Interesting games on October 17

From existential dread to arcade games out of the Simpsons!

6 mins read

I’m a big fan of for the freedom and open platform that it allows for developers to be creative, experimental, and directly canvas the audience for feedback for games that are not yet ready for primetime on Steam and its ilk. In addition, allows you to be transgressive, subversive, and downright dangerous. It’s a true “art gallery” for game ideas and creative developers, and it should be celebrated for that.

What makes a little difficult at times is finding things that are interesting to play. Discovery is a real issue when great ideas are buried among high school projects and nasty little efforts to scam a quick buck from players. With that in mind, I thought what might be helpful to readers would be if I did a brief write-up of interesting games that I’ve come across on each week. In many cases these games will be unfinished or “in development,” but I’m highlighting them because they promise something special and are well worth keeping on the radar.

Note: I also haven’t played these games. I highlight them as interesting based on the description and concept. Where I find the time to do actual reviews or other coverage, I will compose separate articles on the game in question. These aren’t so much an endorsement (or piece of criticism) as they are a head’s up.

Kevin Costner’s Waterworld

If you’re a long-term viewer of the Simpsons then you would know that, especially in the early days, there were a lot of fake video games depicted in the in-world arcade or home consoles. These were usually used for parody purposes (the golf putting simulator will forever be my favourite), and were always great fun when they popped up. Now someone has actually created one of these games.

Simpsons Kevin Costner Waterworld Game

Kevin Costner’s Waterworld was a parody based on how obscenely expensive that film was to make at the time (and how it was infamously unable to recoup that cost in the box office). The Simpsons clip featuring it is about 10 seconds long, and the developer has taken that and expanded it into a full “arcade” game, featuring multiple areas to explore, multiple boss fights, and many items from the movie. All in all you’ll actually get to play through the full course of events from the film, making this one incredibly large-scale effort to take a Simpsons joke and make it real.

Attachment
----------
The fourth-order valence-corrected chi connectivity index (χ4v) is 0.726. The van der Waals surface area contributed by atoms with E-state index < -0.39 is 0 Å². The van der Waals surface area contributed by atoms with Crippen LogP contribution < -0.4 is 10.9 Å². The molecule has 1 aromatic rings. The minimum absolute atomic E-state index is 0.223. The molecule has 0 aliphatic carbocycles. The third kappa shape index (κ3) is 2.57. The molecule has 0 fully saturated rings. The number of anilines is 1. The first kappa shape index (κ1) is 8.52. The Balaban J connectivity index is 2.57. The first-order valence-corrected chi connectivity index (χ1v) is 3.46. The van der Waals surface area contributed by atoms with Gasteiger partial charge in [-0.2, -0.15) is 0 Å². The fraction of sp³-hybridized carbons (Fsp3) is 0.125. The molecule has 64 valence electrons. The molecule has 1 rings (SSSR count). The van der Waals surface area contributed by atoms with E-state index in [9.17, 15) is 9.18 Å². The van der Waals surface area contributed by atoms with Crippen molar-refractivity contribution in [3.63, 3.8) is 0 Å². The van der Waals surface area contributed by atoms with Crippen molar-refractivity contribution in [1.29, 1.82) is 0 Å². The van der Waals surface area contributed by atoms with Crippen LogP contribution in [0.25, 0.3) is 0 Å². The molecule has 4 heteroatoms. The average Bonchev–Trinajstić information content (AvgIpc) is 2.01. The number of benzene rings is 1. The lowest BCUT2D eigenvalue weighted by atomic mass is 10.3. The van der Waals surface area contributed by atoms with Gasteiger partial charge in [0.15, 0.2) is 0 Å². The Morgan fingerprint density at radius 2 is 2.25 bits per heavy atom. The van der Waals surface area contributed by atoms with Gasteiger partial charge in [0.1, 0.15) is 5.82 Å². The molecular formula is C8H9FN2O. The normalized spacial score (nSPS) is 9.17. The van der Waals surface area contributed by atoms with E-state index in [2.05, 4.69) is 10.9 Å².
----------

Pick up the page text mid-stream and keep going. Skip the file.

It’s a metaphor for death, a walking simulator across a barren and nihilistic wasteland, and a “fun graphics test” for the developer. I do think the latter undersells it though. Vergilius is about 10 minutes to play and it’s some of the most potent existential theatre I’ve seen in a video game. It’s not something that could ever be a commercial work, but that doesn’t mean it’s not a legitimate art project, and this, as I’ve said many times before, is what is great at.

Vergilius horror game

What I really love about this game is the comments section where people are very much engaging with it, sharing theories and talking about their experiences. This developer has a habit of making truly fascinating “horror” games, and his entire profile is well worth a follow.

Bouquet Keeper

After the intensity of Vergilius, you’re probably going to want something light and sweet as a palette cleanser. Bouquet Keeper is a charming little twist on solitaire, where you need to match cards up to make the specific flower combinations that customers are requesting, while also keeping the numbers on the cards approximately the same (just like in real solitaire, where you need to complete each suit as evenly as possible.

This is the kind of game that I’d actually pay to have a physical deck of cards made. I do hope the developer continues on with this one – it’s still in active development now – because it has a lot of potential and is the kind of thing I could easily see delighting people on mobile and console, too.

Missed Connections

The final game for this week is another musing on existence and life, but it’s not horror themed. Missed Connections is one of those games that uses a journey as a metaphor and motif – in this case, a train journey. As per the game’s description: “Chat with the other passengers and discover what baggage each of them has brought with them and what they have to offer Peyton about their own contemplations on life.”

This is a simple point-and-click adventure title, with a really lovely art aesthetic, and was made with the support of Hand Eye Society (a non-profit based in Canada that aims to encourage video games as a form of creative expression), and the Canada Council for the Arts.

All the games in this week’s showcase are free! Just goes to show the depth of creativity that absolutely everybody can enjoy thanks for

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Matt S. is the Editor-in-Chief and Publisher of DDNet. He's been writing about games for over 20 years, including a book, but is perhaps best-known for being the high priest of the Church of Hatsune Miku.

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